Kristaps Epners

Forget Me Not


The promising 33-year-old poet Miervaldis Kalniņš unexpectedly left the Riga Young Writers’ Association in 1971, took his guitar and headed to roughly the same place in Siberia that had only recently seen the deaths of many deported Latvians. Only a few friends knew the reason: Miervaldis had copied Alexander Solzhenitsyn’s The Gulag Archipelago and had therefore come to the attention of the KGB. He ended up leading a brigade of construction workers in the Sayan Mountains near Mongolia for more than twenty years. However, compared to the carefully aligned brick walls with clean joints featured in Soviet press photographs, here we see desolate landscapes with barely standing buildings, more likely to be captured by the bricklayers in Solzhenitsyn’s book, One Day in the Life of Ivan Denisovich.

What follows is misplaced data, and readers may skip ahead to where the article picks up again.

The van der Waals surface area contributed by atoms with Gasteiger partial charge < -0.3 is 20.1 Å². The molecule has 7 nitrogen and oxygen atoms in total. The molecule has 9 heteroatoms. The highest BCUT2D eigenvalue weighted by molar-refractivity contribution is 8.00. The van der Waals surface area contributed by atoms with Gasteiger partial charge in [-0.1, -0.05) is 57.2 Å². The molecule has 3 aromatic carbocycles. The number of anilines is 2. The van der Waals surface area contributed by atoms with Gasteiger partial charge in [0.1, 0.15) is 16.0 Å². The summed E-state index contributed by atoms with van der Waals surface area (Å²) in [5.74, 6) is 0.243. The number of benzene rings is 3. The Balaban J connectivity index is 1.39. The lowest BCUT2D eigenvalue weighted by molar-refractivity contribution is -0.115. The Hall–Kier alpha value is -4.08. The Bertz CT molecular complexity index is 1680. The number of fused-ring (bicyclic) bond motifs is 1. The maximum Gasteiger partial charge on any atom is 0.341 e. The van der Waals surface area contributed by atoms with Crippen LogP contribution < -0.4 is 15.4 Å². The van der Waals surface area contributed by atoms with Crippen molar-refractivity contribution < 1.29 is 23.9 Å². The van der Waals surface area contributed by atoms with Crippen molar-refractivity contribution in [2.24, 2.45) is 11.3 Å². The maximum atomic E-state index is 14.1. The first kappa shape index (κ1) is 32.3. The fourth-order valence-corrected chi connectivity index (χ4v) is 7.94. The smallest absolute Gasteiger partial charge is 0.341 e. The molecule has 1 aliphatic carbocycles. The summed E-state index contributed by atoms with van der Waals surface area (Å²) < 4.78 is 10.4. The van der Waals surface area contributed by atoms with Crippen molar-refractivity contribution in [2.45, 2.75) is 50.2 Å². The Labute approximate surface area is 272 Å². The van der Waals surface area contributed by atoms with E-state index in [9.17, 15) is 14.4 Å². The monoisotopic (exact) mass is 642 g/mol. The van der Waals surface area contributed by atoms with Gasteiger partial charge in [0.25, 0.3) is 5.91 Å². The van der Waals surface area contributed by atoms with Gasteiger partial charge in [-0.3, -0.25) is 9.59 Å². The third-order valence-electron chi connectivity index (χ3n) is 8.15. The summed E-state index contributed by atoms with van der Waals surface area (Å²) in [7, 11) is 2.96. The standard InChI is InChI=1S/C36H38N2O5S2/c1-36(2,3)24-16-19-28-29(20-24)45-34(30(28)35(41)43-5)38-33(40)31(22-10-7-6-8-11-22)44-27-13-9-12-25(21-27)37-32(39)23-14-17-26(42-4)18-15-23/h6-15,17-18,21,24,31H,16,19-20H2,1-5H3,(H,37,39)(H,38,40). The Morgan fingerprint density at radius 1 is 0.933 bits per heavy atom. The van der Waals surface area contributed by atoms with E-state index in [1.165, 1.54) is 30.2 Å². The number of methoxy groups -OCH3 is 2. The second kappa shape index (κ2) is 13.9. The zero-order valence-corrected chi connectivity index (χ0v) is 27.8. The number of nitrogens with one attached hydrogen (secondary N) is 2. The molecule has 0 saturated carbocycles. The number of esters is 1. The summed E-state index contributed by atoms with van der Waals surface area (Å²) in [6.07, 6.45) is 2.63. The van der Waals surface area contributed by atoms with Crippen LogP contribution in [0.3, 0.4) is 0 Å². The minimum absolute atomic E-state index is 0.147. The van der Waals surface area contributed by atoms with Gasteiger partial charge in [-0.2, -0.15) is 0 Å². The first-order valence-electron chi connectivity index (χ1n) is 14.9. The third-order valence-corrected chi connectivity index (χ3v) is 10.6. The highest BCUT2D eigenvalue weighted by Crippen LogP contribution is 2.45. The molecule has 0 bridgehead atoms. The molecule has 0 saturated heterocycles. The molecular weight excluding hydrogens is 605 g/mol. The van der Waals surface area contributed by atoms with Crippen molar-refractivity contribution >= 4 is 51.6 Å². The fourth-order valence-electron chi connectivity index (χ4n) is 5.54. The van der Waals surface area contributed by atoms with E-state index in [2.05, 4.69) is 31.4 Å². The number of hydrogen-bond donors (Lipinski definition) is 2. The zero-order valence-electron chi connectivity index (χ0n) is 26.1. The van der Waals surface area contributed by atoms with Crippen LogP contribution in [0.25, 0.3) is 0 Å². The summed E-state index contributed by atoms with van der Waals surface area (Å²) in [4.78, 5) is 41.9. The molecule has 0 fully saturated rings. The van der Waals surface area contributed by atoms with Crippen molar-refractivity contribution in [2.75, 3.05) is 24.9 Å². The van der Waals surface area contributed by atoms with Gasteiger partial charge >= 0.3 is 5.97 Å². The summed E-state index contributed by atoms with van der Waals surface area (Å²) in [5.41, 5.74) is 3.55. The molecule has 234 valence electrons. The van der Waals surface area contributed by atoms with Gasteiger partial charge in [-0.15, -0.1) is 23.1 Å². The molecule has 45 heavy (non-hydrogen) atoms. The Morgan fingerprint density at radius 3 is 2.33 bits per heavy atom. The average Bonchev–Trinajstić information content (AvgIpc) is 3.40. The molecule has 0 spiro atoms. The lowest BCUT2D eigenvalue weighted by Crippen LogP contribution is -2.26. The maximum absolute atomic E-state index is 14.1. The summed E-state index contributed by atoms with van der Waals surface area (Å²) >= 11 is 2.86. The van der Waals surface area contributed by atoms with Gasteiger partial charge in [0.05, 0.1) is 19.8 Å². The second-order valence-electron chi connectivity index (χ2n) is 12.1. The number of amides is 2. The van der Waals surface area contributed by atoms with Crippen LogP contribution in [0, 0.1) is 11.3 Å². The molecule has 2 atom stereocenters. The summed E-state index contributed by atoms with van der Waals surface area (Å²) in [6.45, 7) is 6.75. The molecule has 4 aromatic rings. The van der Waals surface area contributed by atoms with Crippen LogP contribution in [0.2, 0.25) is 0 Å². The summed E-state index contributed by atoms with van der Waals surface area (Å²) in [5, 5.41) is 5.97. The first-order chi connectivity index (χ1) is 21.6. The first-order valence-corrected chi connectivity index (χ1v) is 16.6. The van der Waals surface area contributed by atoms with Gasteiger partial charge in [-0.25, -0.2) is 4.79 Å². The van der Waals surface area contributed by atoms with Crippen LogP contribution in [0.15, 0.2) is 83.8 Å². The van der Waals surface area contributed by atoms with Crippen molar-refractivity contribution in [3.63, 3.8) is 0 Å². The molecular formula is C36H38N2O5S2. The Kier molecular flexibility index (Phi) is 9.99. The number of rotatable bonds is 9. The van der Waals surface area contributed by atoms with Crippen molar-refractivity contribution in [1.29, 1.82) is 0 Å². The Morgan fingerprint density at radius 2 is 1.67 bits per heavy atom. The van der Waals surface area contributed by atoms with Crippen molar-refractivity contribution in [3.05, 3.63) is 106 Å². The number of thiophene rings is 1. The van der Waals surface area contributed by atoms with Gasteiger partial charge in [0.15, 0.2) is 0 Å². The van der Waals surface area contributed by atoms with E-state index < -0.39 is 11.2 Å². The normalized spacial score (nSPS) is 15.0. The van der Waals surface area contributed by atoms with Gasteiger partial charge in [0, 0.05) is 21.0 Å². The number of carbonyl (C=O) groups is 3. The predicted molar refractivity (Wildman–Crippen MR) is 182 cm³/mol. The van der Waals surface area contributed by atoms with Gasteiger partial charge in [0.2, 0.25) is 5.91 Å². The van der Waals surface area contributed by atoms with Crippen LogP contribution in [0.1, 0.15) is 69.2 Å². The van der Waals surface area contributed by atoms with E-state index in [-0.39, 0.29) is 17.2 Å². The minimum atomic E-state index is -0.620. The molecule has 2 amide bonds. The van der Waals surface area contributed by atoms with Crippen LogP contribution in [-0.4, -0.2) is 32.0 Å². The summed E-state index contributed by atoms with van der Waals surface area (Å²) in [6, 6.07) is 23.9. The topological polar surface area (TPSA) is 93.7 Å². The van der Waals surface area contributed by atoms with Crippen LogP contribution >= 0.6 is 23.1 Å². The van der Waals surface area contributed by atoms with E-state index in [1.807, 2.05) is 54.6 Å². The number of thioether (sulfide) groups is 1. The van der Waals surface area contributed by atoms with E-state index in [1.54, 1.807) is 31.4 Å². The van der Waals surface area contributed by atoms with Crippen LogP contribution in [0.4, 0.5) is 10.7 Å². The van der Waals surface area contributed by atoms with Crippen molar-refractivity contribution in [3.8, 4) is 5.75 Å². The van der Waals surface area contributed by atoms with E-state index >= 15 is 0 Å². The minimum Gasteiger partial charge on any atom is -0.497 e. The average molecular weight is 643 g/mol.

Kristaps Epners adds: “Miervaldis was a friend of my father, the documentary filmmaker Ansis Epners. While sorting out the archives of my late father, I discovered letters that Miervaldis had sent to him over many years. In one of them there were two fragile Siberian flowers: a yellow wild lily for my father and a blue forget-me-not for me. I received my flower thirty-eight years later.”

Forget Me Not is a thoughtful multimedia installation that tells a deeply personal story of a relationship between two people. It is also a generalised account of painful Siberian memories shared by Latvians and Estonians. Forget Me Not was commissioned by the 1st Riga Biennial of Contemporary Art (RIBOCA1), Everything Was Forever, Until It Was No More, curated by Katerina Gregos. This exhibition presents the further development of the work, created especially for the premises of the Art Hall Gallery.